Hardly a day goes by without more depressing news about the effects of the Affordable Care Act, on both the state and national levels. And what’s likely to come next has the potential to affect far more Nevadans than did the initial rollout back in October.
Thanks to a politically expedient delay by the Obama administration, the law’s employer coverage mandate doesn’t take effect until 2015. However, early plan renewals already are rolling in. As reported by the Review-Journal’s Jennifer Robison on Sunday, the numbers are astounding, with some businesses facing premium spikes ranging from 35 percent to a whopping 120 percent, according to local insurance brokers.
These businesses can’t afford to swallow the massive increases, so employees will bear the burden — especially young, healthy males.
That’s because Obamacare, by design, prohibits insurers from offering lower rates to healthier groups of people and caps the allowed premium gap between older and younger enrollees. “It’s like if there were no safe-driver discounts with State Farm,” insurance broker Frank Nolimal of Assurance Ltd. told Ms. Robison. “Everybody has the same rate, whether you have three DUIs or you’re a (nondrinking) churchgoing Mormon.” Or, sticking with the auto analogy, it’s like making the owner of a Hyundai Sonata pay the same insurance rate as the owner of Porsche 911 Cabriolet.
Of course, that assumes employees can keep their employer-based coverage. Mr. Nolimal said professional, white-collar companies such as law or engineering firms probably would renew plans at higher prices because they must compete for scarce skilled labor. But moderately skilled or low-skilled workers — say, those making $8 to $14 an hour with a landscape business — could lose coverage as companies drop plans that cost too much relative to salaries. For companies that keep their plans, employees can expect leaner paychecks. Mr. Nolimal told Ms. Robison that one of his clients is facing monthly per-employee premium increases of $160 to $340 beginning in June, and that the client intends to shift most of that cost onto his employees.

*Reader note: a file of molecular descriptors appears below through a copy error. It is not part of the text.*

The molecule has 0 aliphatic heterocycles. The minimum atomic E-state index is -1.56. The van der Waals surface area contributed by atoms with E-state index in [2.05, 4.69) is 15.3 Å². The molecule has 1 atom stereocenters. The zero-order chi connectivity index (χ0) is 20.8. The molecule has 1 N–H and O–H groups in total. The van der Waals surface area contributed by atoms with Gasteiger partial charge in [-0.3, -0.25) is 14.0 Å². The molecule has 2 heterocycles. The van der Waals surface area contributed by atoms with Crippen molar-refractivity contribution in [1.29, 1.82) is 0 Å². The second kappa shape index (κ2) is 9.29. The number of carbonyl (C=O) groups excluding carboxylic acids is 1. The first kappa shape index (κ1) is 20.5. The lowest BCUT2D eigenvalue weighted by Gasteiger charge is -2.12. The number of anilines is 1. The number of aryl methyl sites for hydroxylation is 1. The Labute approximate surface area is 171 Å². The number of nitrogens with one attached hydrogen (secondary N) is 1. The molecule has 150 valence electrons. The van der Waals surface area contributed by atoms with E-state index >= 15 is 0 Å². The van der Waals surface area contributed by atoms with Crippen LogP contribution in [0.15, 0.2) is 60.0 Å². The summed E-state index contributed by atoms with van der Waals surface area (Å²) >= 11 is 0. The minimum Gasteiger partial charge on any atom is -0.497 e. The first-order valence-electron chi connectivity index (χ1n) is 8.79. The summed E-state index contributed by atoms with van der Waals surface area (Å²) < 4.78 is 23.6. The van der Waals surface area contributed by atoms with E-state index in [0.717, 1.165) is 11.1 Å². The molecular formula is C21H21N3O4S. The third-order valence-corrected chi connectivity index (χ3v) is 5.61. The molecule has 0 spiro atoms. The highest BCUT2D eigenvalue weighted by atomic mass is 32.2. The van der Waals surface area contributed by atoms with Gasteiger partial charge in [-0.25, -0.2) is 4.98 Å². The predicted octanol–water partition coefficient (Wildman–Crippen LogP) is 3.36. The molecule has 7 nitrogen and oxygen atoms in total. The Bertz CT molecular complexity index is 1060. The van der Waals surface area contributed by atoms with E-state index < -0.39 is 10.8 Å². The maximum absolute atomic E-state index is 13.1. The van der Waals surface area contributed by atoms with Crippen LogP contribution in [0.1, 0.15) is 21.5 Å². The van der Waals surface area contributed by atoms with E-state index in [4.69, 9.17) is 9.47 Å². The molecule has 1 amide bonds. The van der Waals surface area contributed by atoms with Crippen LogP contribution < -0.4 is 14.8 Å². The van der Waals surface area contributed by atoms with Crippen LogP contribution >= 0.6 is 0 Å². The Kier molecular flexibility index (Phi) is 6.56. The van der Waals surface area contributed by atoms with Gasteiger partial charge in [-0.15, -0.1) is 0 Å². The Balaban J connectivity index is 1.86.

Employees who lose their plans will, by law, have to purchase overpriced plans from Nevada Health Link — the disastrous performance of the state’s exchange has been well-documented — or from a company that sells Obamacare-compliant policies, or pay the penalty tax for not doing so.
Las Vegas insurance broker William Wright told Ms. Robison the premium changes put as many as 90,000 policies statewide at risk of cancellation or nonrenewal this fall — more than three times the 25,000 enrollees who were affected in October, when Obamacare-compliant plans first rolled out.
All this amounts to a huge financial burden on businesses and employees, with Obamacare not only taking more money from employers and workers, but causing great harm to the economy. The Obama administration’s efforts to delay the most costly and painful parts of the Affordable Care Act will result in even harsher political consequences for Democrats, who approved the law without a single Republican vote. Mr. Nolimal noted that as many as 85 percent of small-group plans will renew in November and December, with the price hikes due to hit mailboxes in September and October — just before the midterm elections.
When employees see massive wage losses due to equally massive premium increases, or when they lose their insurance or perhaps even their job, they’ll certainly understand the importance of repealing the Obamacare monstrosity. November’s ballot will give them a chance to say as much.